What’s downshifting your career – and is it right for you?

Nicole M. Coover

University of Maryland Robert H. Smith School of Management

The pandemic has changed the amount of time and energy people spend at work, raising concerns about work-life balance.

In my latest research project, my co-authors and I interviewed working mothers about their experiences during COVID. What we found: After the initial ruckus of seeing people put in extra hours to ensure the success of their organizations, people began to realize that the increased workload didn’t go away.

When I interviewed women in the spring and summer of 2021, that was just when the fatigue started to set in. What really matters? What values ​​do they want their lives to reflect? They can only run at top speed for a long time.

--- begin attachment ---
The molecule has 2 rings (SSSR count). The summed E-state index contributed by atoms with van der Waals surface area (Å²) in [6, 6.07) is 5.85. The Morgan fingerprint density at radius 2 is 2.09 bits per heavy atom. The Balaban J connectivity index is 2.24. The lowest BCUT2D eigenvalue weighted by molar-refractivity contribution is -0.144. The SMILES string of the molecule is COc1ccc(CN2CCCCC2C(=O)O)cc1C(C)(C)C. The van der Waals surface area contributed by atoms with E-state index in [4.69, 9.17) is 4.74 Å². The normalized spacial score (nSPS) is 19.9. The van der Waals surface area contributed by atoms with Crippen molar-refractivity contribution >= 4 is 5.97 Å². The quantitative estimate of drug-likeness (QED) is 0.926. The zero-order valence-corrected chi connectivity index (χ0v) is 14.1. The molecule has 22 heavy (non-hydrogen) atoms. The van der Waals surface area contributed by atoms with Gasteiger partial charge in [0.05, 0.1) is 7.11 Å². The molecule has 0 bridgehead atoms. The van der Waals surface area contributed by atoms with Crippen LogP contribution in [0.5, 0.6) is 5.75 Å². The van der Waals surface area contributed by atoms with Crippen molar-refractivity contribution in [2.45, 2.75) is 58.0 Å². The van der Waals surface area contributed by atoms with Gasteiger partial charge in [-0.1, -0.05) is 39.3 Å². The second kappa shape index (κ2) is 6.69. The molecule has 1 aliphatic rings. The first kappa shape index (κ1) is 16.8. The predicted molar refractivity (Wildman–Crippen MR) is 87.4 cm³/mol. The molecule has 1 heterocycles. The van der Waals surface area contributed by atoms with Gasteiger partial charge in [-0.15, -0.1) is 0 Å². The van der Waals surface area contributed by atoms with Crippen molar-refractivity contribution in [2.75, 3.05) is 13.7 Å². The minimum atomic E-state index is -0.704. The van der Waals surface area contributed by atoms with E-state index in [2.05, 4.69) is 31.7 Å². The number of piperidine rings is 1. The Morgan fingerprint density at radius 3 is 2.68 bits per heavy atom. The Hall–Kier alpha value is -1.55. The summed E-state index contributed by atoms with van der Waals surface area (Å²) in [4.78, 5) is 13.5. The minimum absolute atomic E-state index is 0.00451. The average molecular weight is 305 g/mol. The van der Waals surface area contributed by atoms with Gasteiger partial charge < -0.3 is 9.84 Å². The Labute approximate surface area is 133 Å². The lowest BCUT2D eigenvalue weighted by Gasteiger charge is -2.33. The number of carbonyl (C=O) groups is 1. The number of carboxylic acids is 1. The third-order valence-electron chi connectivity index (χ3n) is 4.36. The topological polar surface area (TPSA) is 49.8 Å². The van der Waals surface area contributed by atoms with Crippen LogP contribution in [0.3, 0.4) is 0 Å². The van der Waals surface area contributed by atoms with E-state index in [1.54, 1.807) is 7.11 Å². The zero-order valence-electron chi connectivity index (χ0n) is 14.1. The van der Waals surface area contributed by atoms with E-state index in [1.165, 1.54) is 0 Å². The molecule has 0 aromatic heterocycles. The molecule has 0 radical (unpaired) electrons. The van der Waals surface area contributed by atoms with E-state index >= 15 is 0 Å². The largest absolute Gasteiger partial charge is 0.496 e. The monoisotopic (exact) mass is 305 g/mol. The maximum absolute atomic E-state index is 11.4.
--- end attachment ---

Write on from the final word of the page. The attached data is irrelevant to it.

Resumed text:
Nicole M. Coomber is Associate Dean of Alumni and Corporate Engagement at the Robert H. Smith School of Business at the University of Maryland.

The 2022 Women’s Workplace Report by LeanIn.org and McKinsey & Co. supports our findings. Women who shoulder disproportionate childcare and household responsibilities are leaving the workforce at the highest rate in years. Many people are changing jobs for new and better opportunities.

However, some are contemplating downshifting or even retiring entirely. According to the report, last year, 29% of women and 22% of men have considered working fewer hours, taking a less demanding job, or quitting their jobs altogether.

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